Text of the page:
-- - Not all who wander are lost -

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knotscott

8297 posts in 3796 days


#8 posted 05-14-2018 04:58 PM

Saw Blades – http://lumberjocks.com/knotscott/blog/12395

-- Happiness is like wetting your pants...everyone can see it, but only you can feel the warmth....

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jonah

2075 posts in 3719 days


#9 posted 05-14-2018 06:30 PM

It’s basically impossible to cut something 14ft long on a tablesaw without a very wide sled of some kind. The miter saw or a circular saw are the best tools for that particular job. Basically, when the work piece is big enough to be awkward to move, bring the tool to the wood, rather than trying to manhandle the wood onto the tool. A circular saw and a $4 speed square will give you a perfectly adequate cut, and you can easily finesse it with a block plane or sandpaper if you have to.

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MrRon

5571 posts in 3664 days


#10 posted 05-14-2018 07:03 PM

Marleywoodie, I do not have a riving knife on my saw. I have never had a problem with the kerf closing up on the blade to cause a kickback. 3 HP is enough to power through a cut even when the kerf closes. It just means the cut will be ragged. My opinion is: when a kerf starts to close, people will tend to let up on the pressure of feeding the wood into the blade. That most certainly will result in a kickback. The only thing that stops a kickback is pressure against the kickback. The pressure you exert feeding the wood, is your anti-kickback feature. The more the pressure, the less the kickback will happen.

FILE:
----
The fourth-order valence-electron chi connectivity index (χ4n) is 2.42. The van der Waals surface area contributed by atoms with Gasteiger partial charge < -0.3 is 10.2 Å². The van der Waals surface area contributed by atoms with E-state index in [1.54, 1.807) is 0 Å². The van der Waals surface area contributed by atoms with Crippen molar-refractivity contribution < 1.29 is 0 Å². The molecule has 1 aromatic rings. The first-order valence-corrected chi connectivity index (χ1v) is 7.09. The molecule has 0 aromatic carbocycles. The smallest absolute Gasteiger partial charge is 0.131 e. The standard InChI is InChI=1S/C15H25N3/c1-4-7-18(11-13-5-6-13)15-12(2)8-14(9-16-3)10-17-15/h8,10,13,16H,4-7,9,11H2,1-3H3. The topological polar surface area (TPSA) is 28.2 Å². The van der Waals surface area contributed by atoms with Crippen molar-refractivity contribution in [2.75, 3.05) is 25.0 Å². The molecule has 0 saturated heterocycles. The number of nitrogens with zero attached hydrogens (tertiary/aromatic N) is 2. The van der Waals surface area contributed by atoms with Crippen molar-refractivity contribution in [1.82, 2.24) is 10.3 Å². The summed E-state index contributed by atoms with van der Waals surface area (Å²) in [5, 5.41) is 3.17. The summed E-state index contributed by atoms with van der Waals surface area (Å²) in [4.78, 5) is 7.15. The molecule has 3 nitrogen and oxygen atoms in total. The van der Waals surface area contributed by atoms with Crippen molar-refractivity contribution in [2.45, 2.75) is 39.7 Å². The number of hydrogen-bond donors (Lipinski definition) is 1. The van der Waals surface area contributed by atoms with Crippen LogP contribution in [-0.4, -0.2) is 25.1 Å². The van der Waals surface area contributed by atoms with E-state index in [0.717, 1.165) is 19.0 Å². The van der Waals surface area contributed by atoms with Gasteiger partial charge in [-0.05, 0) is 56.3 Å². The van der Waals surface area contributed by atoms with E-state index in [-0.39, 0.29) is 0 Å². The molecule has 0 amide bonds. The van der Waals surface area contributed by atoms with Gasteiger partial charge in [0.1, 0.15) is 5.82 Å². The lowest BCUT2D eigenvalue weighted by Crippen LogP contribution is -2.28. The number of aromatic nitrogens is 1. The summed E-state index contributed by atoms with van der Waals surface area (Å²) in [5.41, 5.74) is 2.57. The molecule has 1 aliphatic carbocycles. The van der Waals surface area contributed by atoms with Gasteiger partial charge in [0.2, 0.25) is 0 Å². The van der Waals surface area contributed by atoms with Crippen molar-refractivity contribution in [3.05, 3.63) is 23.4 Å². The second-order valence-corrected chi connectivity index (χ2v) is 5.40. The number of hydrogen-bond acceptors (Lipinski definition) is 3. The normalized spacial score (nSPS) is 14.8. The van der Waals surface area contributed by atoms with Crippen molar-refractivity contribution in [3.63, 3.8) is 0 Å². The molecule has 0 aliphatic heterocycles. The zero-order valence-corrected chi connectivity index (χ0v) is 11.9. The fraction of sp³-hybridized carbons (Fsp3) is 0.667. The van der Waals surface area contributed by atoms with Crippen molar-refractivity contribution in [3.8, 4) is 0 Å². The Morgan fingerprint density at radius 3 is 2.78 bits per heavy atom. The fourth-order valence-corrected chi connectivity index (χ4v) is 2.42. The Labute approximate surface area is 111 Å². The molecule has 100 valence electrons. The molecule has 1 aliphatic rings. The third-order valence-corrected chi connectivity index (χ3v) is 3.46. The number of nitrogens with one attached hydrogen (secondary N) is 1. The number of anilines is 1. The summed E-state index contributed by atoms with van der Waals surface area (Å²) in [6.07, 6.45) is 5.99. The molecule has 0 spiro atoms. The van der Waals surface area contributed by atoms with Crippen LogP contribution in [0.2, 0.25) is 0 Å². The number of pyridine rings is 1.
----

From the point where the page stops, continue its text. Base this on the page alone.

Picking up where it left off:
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Marleywoodie

26 posts in 850 days


#11 posted 05-14-2018 09:54 PM

It s basically impossible to cut something 14ft long on a tablesaw without a very wide sled of some kind. The miter saw or a circular saw are the best tools for that particular job.
- jonah

I understand what you’re saying, and I was using a pretty small sled in relation to the length of the board. The reason I can’t use my mitre saw it that due to space restrictions in my shop, my table will only take boards up to 12’. It was a compromise I made in setting up the shop. Skilsaw it is.

-- - Not all who wander are lost -